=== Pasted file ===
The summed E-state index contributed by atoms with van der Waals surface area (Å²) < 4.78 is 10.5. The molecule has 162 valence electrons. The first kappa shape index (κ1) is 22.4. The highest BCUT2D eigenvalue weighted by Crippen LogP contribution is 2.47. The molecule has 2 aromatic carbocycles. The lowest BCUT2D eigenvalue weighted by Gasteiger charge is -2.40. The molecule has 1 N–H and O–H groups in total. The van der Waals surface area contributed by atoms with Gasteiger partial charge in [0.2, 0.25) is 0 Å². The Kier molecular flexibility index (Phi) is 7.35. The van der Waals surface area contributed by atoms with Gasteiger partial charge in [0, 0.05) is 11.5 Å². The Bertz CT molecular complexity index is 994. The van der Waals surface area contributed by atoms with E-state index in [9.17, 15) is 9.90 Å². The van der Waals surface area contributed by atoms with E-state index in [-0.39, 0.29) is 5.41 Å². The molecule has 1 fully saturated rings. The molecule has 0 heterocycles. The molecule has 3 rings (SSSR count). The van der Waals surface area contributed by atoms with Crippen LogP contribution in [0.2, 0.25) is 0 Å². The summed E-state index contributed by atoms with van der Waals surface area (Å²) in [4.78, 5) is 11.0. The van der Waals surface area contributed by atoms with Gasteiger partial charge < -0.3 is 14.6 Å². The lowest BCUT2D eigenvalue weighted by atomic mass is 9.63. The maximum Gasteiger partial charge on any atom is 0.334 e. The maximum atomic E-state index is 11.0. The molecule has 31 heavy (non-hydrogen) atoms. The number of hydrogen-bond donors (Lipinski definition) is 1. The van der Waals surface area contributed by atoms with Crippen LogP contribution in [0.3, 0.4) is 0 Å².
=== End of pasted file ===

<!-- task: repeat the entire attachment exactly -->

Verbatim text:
The summed E-state index contributed by atoms with van der Waals surface area (Å²) < 4.78 is 10.5. The molecule has 162 valence electrons. The first kappa shape index (κ1) is 22.4. The highest BCUT2D eigenvalue weighted by Crippen LogP contribution is 2.47. The molecule has 2 aromatic carbocycles. The lowest BCUT2D eigenvalue weighted by Gasteiger charge is -2.40. The molecule has 1 N–H and O–H groups in total. The van der Waals surface area contributed by atoms with Gasteiger partial charge in [0.2, 0.25) is 0 Å². The Kier molecular flexibility index (Phi) is 7.35. The van der Waals surface area contributed by atoms with Gasteiger partial charge in [0, 0.05) is 11.5 Å². The Bertz CT molecular complexity index is 994. The van der Waals surface area contributed by atoms with E-state index in [9.17, 15) is 9.90 Å². The van der Waals surface area contributed by atoms with E-state index in [-0.39, 0.29) is 5.41 Å². The molecule has 1 fully saturated rings. The molecule has 0 heterocycles. The molecule has 3 rings (SSSR count). The van der Waals surface area contributed by atoms with Crippen LogP contribution in [0.2, 0.25) is 0 Å². The summed E-state index contributed by atoms with van der Waals surface area (Å²) in [4.78, 5) is 11.0. The van der Waals surface area contributed by atoms with Gasteiger partial charge < -0.3 is 14.6 Å². The lowest BCUT2D eigenvalue weighted by atomic mass is 9.63. The maximum Gasteiger partial charge on any atom is 0.334 e. The maximum atomic E-state index is 11.0. The molecule has 31 heavy (non-hydrogen) atoms. The number of hydrogen-bond donors (Lipinski definition) is 1. The van der Waals surface area contributed by atoms with Crippen LogP contribution in [0.3, 0.4) is 0 Å².